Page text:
Afghanistan

Afghanistan
9:47 am
Tue March 22, 2011

Marine from Midland survives sniper's shot in Afghanistan

The 22nd Marine Expeditionary Unit of the 6th Marines in Afghanistan in 2004.
USMC Gunnery Sgt. Keith A. Milks U.S. Navy

We're coming up on the tenth anniversary of the U.S. led war in Afghanistan.

So far, there have been 1,429 U.S. deaths from Operation Enduring Freedom, according to icasualties.org.

Marine Sgt. Paul Boothroyd III of Midland is lucky not to be one of those.

Andrew Dodson of Booth Mid-Michigan has a piece on Boothroyd's remarkable story.

A sniper's bullet hit Boothroyd's Kevlar helmet while on patrol in southern Afghanistan.

Boothroyd thought the helmet stopped the bullet, but the bullet was later found lodged behind his right ear - millimeters away from a main artery and his spinal cord.

From the article:

Boothroyd III travels back to Midland this week with his wife Ashley Boothroyd from Maryland. Their 2-year-old son, Paul Boothroyd IV, is with his grandparents waiting for his parent’s return to Michigan.

He enlisted in the Marines following high school. After acing a linguistics test, the Marines sent him to school, where he learned to speak modern and traditional dialects of Arabic, including Iraqi.

After his time off in Midland, Boothroyd III plans to return to Camp Lejeune in North Carolina awaiting his next tour of duty. He says he appreciates his time off, but wants to return to the Middle East.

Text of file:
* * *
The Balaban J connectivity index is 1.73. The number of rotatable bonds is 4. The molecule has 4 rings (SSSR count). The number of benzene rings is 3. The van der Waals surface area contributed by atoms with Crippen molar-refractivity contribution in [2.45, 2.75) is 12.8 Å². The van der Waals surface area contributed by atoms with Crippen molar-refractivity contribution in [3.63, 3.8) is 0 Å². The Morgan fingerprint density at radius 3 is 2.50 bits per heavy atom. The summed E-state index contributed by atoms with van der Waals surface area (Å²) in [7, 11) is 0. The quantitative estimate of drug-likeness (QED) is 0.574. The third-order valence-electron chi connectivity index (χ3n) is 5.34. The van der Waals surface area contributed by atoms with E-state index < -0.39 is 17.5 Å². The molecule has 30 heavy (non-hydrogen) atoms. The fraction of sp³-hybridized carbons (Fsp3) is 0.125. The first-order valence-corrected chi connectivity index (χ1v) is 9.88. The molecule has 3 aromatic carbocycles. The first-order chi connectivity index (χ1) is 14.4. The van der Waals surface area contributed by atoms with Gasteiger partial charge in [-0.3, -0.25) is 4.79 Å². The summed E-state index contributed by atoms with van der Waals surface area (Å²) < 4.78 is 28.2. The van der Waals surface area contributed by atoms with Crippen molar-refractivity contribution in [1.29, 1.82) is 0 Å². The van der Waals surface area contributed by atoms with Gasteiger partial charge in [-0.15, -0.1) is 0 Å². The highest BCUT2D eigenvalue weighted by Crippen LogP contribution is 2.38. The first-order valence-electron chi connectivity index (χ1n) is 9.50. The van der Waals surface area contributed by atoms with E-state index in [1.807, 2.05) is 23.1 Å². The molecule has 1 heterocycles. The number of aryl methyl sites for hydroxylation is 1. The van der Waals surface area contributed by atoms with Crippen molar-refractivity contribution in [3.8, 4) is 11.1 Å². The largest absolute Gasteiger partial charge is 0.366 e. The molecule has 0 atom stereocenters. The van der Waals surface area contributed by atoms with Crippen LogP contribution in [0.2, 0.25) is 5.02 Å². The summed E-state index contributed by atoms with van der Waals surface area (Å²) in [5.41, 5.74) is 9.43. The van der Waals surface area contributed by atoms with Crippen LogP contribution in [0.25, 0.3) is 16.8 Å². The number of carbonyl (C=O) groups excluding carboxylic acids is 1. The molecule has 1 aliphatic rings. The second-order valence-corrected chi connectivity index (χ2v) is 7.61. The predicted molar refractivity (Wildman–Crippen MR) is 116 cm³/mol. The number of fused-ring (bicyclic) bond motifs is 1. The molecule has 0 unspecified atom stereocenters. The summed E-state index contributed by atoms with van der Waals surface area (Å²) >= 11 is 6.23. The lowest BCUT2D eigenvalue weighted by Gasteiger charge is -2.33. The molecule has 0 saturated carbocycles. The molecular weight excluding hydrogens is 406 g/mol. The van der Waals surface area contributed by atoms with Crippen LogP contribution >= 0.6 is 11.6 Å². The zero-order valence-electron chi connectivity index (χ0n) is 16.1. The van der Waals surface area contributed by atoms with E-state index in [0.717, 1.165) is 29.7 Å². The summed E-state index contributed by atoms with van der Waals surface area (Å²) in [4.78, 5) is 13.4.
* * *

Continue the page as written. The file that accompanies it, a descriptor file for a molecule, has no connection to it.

Boothroyd says he looks forward to "get back to the fight."

War in afghanistan
7:23 pm
Mon February 21, 2011

Senator Carl Levin cautiously optimistic about success in Afghanistan

Senator Levin speaks at Grand Rapids Community College Monday about prospects for success in Afghanistan.
Derek Devries Grand Rapids Community College

U.S. Senator Carl Levin says success depends on two factors. The chairman of the Senate Armed Services Committee says the Obama administration should stick to the July deadline to begin withdrawing U.S. troops from Afghanistan, and make sure the country can continue to build up its own security forces.

The committee’s ranking republican Senator John McCain opposes the deadline.

Levin told a gathering in West Michigan Monday the deadline has helped the Afghanistan police and army exceed recruitment goals. He called a large, effective home-grown security force in Afghanistan “the Taliban’s worst nightmare.”

“Because it would demonstrate that contrary to their propaganda the war against the Taliban is not a war of foreign occupiers seeking control, that it is instead a war that the Afgan people believe in.”

Levin told a crowd in Grand Rapids that President Obama's deadline in July to begin transferring power to the government of Afghanistan has put pressure on the situation in a good way.

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